Are you interested in making your next car an electric? Well, you’re in luck; according to Plug’n Drive, a non-profit organization for the adoption of electric vehicles in Canada, there are 26 battery electric vehicles and 23 plug-in hybrid electric vehicles for sale in Canada – and that’s not to mention the myriad of mild hybrids available from almost every manufacturer out there.
So, with such a dizzying selection, which is best for you?
First of all, you approach it like you would buying any kind of car: What’s your budget? And, what kind of room do you need? These electric vehicles are available as hatchbacks, sedans, crossovers and more, and can go from the low-$20,000s to well past $200,000. Keep in mind the full federal EV credit of $5,000 only applies to vehicles under $45,000 (buyers in B.C. and Quebec still get a provincial credit).
We’re also going to leave out the hybrid supercars, such as the McLaren P1; no one is looking to save the Earth with these high-horsepower machines.
For those who absolutely, positively need a battery-powered car
If you really want a pure electric car, with no gasoline engine to speak of, congratulations, you’re an early adopter! Battery electric vehicles (BEVs) currently on sale in Canada range from $29,050 (all prices base) for the Smart ForTwo Coupe EV up to just above $140,000, for Tesla Model X Long Range Performance crossover. The driving distances of BEVs can be anywhere from around 100 to 600 kilometres on a single charge, though for most it’s between 200 and 400 km – all depending, of course, on the model, the weather and how you drive it. What you’ll need, though, is the installation of a high-output charger at your home or office. Also, longer trips will have you planning routes with charging stations along the way, and you’ll need to wait an hour or more to “fill up” enough to continue. BEVs are also generally the most expensive electric cars by class, mainly due to the size of their batteries. Unless you absolutely need a Tesla, try looking at the Hyundai Kona Electric, a peppy new compact crossover with a range of 415 kilometres and a starting price of $44,999.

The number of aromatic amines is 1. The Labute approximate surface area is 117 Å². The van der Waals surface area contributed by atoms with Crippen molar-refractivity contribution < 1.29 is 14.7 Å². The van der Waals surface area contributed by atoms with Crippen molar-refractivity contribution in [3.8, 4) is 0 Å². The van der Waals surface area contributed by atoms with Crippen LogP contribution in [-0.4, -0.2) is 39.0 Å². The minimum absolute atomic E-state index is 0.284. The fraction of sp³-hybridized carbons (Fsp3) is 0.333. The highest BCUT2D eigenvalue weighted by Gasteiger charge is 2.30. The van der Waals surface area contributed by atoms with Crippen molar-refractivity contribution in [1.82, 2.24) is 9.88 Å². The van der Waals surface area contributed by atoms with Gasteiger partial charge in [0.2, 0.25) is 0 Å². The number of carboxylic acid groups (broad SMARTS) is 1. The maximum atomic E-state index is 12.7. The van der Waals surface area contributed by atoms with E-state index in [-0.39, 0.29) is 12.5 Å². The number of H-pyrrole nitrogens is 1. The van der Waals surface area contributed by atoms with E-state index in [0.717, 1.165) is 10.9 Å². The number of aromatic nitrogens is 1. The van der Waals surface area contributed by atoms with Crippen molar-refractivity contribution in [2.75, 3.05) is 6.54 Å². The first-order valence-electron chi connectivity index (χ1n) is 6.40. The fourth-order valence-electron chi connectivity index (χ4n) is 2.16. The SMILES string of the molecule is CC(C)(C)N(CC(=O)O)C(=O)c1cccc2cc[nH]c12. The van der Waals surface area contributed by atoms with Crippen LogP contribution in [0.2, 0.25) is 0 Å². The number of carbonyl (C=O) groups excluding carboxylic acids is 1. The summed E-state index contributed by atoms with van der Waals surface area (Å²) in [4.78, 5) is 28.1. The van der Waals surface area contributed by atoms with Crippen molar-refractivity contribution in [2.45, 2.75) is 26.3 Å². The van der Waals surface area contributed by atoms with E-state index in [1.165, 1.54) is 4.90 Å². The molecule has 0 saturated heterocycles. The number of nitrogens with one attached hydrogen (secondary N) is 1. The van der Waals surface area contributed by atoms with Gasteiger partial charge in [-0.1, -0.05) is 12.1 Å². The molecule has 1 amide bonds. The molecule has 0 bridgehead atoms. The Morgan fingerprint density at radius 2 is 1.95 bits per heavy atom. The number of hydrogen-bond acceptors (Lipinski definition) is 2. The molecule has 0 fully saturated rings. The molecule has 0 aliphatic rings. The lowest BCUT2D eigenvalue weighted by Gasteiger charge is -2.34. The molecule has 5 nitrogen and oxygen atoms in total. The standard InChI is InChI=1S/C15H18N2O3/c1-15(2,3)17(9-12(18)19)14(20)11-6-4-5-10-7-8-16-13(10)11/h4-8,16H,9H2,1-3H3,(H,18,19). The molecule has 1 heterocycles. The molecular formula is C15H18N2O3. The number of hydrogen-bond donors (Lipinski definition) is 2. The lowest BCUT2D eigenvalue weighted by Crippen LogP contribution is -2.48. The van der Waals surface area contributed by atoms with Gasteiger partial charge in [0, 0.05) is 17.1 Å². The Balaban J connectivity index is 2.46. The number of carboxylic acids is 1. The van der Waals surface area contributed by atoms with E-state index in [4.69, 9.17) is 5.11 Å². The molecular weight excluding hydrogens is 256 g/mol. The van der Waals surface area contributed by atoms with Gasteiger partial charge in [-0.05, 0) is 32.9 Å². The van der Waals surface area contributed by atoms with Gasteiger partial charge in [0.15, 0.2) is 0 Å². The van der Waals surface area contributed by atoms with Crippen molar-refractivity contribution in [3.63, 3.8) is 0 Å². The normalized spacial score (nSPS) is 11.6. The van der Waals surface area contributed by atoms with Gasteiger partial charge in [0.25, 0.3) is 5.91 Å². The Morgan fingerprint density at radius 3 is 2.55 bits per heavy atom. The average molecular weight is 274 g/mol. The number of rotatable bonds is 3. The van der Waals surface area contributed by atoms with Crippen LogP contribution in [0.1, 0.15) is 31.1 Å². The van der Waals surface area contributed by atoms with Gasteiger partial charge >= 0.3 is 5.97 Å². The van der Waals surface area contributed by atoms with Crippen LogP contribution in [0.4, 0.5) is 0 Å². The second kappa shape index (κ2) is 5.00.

For those who want to dip a toe into the technology
Mild hybrids offer the most conventional driving experience of any electrified vehicle. Basically, most of the driving is powered by a conventional gasoline engine, while a small battery onboard is charged when braking and helps out with acceleration via an electric motor. Still, they get better fuel economy than a gas-only car, you don’t need to worry about plugging them in and they’re generally the least expensive of electrified vehicles in each class. Toyota wasn’t the first to market with a hybrid, but its Prius really made the technology mainstream and even today remains the gold standard in the class; it’s Prius C compact hatch is the least expensive, at $22,260. Interestingly, Ram introduced the only hybrid pickup available just last year, with two gas engines available on the full-sized 1500 with e-Torque mild hybrid systems for better fuel economy.
For those who want the best of both worlds
Making an impact on greenhouse emissions with your car is a noble plan; however, it’s still got to fit your life and what you need the vehicle to do. You want more than just a mild hybrid, but you still want to be able to take longer trips without the range anxiety. A plug-in hybrid electric (PHEV) has a battery that is much smaller than a dedicated BEV’s, but still offers ranges from around 20 to 100 kilometres: more than enough for many people’s everyday commutes (only BMW’s i3 PHEV can reach 200 km on a battery). And when you need added range, the on-board gasoline engine springs to life, good for hundreds more klicks – and easily filled up at any gas station. If you want to drive every day on electrons, you’ll need a dedicated charger at your home or office. The least expensive is the Hyundai Ioniq Electric Plus at $32,290; prices go all the way up to $212,900 for the Porsche Panamera Turbo S E-Hybrid. Notably, the only electrified minivan available is on this list: the Chrysler Pacifica Hybrid, which goes 51 kilometres on electricity alone and starts at $48,995.
For those who want luxury
Wanting to use less gasoline doesn’t necessarily mean you want to save money; and it doesn’t mean you want to sacrifice handling, performance or opulent amenities, either. All three categories of EVs here contain offerings from luxury carmakers that offer supple leather interiors, advanced safety features and driving dynamics worthy of Germany’s Autobahn. There is a wide range of plug-in hybrids (such as the BMW 530e xDrive or the Mercedes-Benz GLC 350e, to name a couple) and mild hybrids (Audi Q8 Hybrid, Lexus LS 500h and more), but when it comes to BEVs, the Jaguar I-Pace, with a range of 377 kilometres and a starting price of $89,800, is currently the only competitor to the Tesla lineup in terms of performance, comfort, luxury features and, of course, the badge on the hood. Next year, however, Audi will bring its e-tron crossover, while Porsche will debut its Taycan all-electric sedan, and other high-end automakers have BEVs in development. For those early adopters looking for luxury, there will be a plethora of choice.
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